We should never underestimate the value of the dynamism of the US economy. But we had better be careful to understand what has really worked for us. There has always been an important government role, and diversity mattered too. In the Chinese example, success was only possible because government provided the environment, particularly education and infrastructure, for the businesses to grow. In general, prosperity requires both the environment and the opportunity to achieve success.
All that being said, what can we say about dealing with China? A few guidelines:
We are misled if we think “enemy” is all we need to know. China is an important factor for both good and bad in the world economy. They were an important help in the efforts that prevented a depression in 2008. They can be a major locomotive in the world economy going forward. They contribute to the worldwide development of science and technology—which makes us all richer. They recognize the importance of climate change. It is our task to make that all work for us.
To get there we need to treat the Chinese like any other adversary—we should deal with them from strength and look for mutual advantages.
It is not productive simply to dictate, with the idea that we can shut them down by denying them access to our market. We represent 18% of their export market and much less of their total economy. That’s plenty to cause trouble, but not enough to dictate, and in any case real pain would hurt us as well. Further, if we want success in their market, there has to be ongoing mutual self-interest—no signed document will do it. And there’s a historical side of this as well: China endured some of the worst of western imperialism in the nineteenth and early twentieth centuries. That memory lingers, and we are not served by recalling it with our behavior. Mutual advantage is much better than antagonistic isolation.
We need to extend the rules for fairness in international commerce through the WTO. As noted earlier all parties recognize this has to happen, and we have historically led such initiatives. We have twice the leverage in cooperating with the EU (also 18% of Chinese exports), and we avoid the hypocrisy of endorsing protectionism in the argument for opening of their markets.
Matters such as intellectual property protection and theft should be solvable problems, in part because the Chinese now have much to defend as well. It’s not for nothing that Huawei is well ahead of the curve in 5G development. Chinese universities are now high on the list of international institutions (even though Western ones still have cachet in China!), and the Chinese are acquiring patents like everyone else. It’s also true, if seldom noted, that Chinese computer hacking decreased significantly by the end of the Obama years and went way up when Trump declared economic war.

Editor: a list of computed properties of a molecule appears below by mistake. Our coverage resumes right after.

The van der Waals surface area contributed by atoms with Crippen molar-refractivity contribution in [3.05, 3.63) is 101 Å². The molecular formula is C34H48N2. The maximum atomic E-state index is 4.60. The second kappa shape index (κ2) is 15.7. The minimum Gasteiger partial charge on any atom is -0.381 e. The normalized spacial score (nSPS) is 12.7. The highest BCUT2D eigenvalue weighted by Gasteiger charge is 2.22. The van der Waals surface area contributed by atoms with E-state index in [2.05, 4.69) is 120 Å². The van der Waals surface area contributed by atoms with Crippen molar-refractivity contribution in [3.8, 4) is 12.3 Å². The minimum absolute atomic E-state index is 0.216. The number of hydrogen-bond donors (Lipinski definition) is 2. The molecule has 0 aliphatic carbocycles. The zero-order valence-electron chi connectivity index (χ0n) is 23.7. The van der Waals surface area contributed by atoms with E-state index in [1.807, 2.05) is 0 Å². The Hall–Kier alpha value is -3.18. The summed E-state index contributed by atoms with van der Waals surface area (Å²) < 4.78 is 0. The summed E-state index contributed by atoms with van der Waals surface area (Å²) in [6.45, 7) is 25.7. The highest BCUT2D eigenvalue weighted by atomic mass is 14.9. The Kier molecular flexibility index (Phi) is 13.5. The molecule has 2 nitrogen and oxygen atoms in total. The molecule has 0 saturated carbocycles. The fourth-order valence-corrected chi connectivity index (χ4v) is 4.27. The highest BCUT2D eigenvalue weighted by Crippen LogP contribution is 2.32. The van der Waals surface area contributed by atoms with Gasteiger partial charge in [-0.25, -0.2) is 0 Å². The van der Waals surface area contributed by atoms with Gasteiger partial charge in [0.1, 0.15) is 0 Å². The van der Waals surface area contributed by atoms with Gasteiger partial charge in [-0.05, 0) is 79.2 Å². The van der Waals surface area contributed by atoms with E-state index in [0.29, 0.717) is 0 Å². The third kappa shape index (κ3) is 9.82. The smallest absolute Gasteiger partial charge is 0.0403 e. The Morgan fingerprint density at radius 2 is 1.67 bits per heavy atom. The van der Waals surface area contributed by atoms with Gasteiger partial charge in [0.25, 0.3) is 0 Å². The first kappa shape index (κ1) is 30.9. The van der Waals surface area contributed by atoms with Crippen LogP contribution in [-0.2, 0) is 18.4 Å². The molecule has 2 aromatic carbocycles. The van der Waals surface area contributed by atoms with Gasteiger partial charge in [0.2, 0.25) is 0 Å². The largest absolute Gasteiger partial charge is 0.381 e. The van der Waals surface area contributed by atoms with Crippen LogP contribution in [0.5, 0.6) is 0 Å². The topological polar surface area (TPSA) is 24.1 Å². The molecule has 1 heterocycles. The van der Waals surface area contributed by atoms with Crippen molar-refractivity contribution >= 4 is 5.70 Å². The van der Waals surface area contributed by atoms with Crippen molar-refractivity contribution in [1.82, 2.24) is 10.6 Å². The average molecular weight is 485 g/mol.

The military installations in the South China Sea are a serious problem, but the fact is that the great majority of Chinese imports and exports pass that way—so it’s not surprising they’re worried about it. We make that worry all the greater by declaring that it is legitimate to use all resources at our disposal to get the Chinese to do what we want. The only real solution is some kind of freedom of the seas regional agreement that all parties can have confidence in.
Human rights violations are also important, and we have to keep those issues alive. It’s hard to know how far we’ll be able to get. The one thing you can say is that we shouldn’t be too quick to use Xi a stand-in for China as a whole. We’ve already noted Xi is a throw-back (a “princeling” heir to the Maoist past), so perhaps there is hope for better later. There are many conclusions to be drawn about us if you take Trump as a stand-in for everything American.
In the end the point is to treat China like any other independent nation. China as “enemy” has real roots, but also large doses of domestic politics (China has been a convenient excuse for our own misdeeds) and “yellow peril” racism. China needs to work properly in the international system of trade and ideally also in international security agreements. Any efforts to avoid a new set of arms races will have to involve them.
Vigilance is fine, but there is at least the potential of much to build on.